Anthony

Anthony J. Pennings, PhD has been on the NYU faculty since 2001 teaching digital media, information systems management, and global political economy.

Comments

Leave a Reply





  • Referencing this Material

    Copyrights apply to all materials on this blog but fair use conditions allow limited use of ideas and quotations. Please cite the permalinks of the articles/posts.
    Citing a post in APA style would look like:
    Pennings, A. (2015, April 17). Diffusion and the Five Characteristics of Innovation Adoption. Retrieved from http://apennings.com/characteristics-of-digital-media/diffusion-and-the-five-characteristics-of-innovation-adoption/
    MLA style citation would look like: "Diffusion and the Five Characteristics of Innovation Adoption." Anthony J. Pennings, PhD. Web. 18 June 2015. The date would be the day you accessed the information. View the Writing Criteria link at the top of this page to link to an online APA reference manual.

  • About Me

    Professor and Associate Chair at State University of New York (SUNY) Korea. Recently taught at Hannam University in Daejeon, South Korea. Moved to Austin, Texas in August 2012 to join the Digital Media Management program at St. Edwards University. Spent the previous decade on the faculty at New York University teaching and researching information systems, media economics, and strategic communications.

    You can reach me at:

    anthony.pennings@gmail.com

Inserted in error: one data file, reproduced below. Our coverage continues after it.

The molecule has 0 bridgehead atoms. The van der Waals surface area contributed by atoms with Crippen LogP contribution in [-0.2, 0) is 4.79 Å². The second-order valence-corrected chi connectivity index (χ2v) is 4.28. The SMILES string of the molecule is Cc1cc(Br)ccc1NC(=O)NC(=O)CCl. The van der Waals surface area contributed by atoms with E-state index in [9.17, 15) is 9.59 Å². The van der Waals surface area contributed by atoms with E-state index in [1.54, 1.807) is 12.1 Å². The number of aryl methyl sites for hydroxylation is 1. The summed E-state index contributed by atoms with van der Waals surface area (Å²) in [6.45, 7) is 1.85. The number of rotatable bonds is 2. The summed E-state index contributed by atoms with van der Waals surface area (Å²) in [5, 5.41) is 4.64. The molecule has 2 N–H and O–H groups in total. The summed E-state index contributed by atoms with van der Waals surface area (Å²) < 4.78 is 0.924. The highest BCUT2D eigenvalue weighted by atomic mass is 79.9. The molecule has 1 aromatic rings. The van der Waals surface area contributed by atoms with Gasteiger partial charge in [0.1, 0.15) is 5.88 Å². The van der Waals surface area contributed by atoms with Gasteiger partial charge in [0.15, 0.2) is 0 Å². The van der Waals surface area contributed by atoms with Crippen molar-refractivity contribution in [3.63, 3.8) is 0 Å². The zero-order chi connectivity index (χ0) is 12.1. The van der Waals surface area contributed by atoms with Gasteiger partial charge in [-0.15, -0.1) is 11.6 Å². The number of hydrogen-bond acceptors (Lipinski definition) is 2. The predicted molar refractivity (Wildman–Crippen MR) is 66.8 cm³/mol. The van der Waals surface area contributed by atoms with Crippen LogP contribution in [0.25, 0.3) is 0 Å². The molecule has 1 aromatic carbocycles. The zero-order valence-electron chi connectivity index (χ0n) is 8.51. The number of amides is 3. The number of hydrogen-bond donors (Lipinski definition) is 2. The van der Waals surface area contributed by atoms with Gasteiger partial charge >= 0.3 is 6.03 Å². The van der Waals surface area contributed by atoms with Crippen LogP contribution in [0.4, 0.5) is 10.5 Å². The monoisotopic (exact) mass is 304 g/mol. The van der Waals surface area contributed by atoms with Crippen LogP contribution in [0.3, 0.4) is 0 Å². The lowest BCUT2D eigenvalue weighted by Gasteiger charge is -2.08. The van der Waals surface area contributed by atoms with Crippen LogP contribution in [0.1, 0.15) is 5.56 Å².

anthony.pennings@sunykorea.ac.kr

    Follow apennings on Twitter

  • Traffic Feed

  • Recent Posts

  • Pages

  • RSS CNN.com – RSS Channel – App Tech Section

    • Untitled
      Just as we now realize that fast food was "engineered to addict us," says author Franklin Foer, we must recognize the role that Big Tech plays in "shaping our future as a species."
    • Untitled
      One Russian-linked campaign posing as part of the Black Lives Matter movement used Facebook, Instagram, Twitter, YouTube, Tumblr and Pokémon Go and even contacted some reporters in an effort to exploit racial tensions and sow discord among Americans.
    • Untitled
      The Rosetta spacecraft was launched in 2004 and arrived at Comet 67P/Churyumov-Gerasimenko on August 6, 2014, becoming the first probe to rendezvous with a comet. On November 12, Rosetta dropped its Philae lander to the comet's surface -- another first. But Philae bounced and didn't grab onto the comet in its designated landing spot. After […]
    • Untitled
      Digital artist Jan Frojdman spent three weeks shifting through 33,000 images obtained from NASA to create this 3D model of Mars.
    • Untitled
      Members of the Cassini mission say goodbye to the spacecraft, their coworkers and some long-held traditions.
  • October 2017
    M T W T F S S
    « Aug    
     1
    2345678
    9101112131415
    16171819202122
    23242526272829
    3031  
  • Crossword of the Day

  • Disclaimer

    The opinions expressed here do not necessarily reflect the views of my employers, past or present.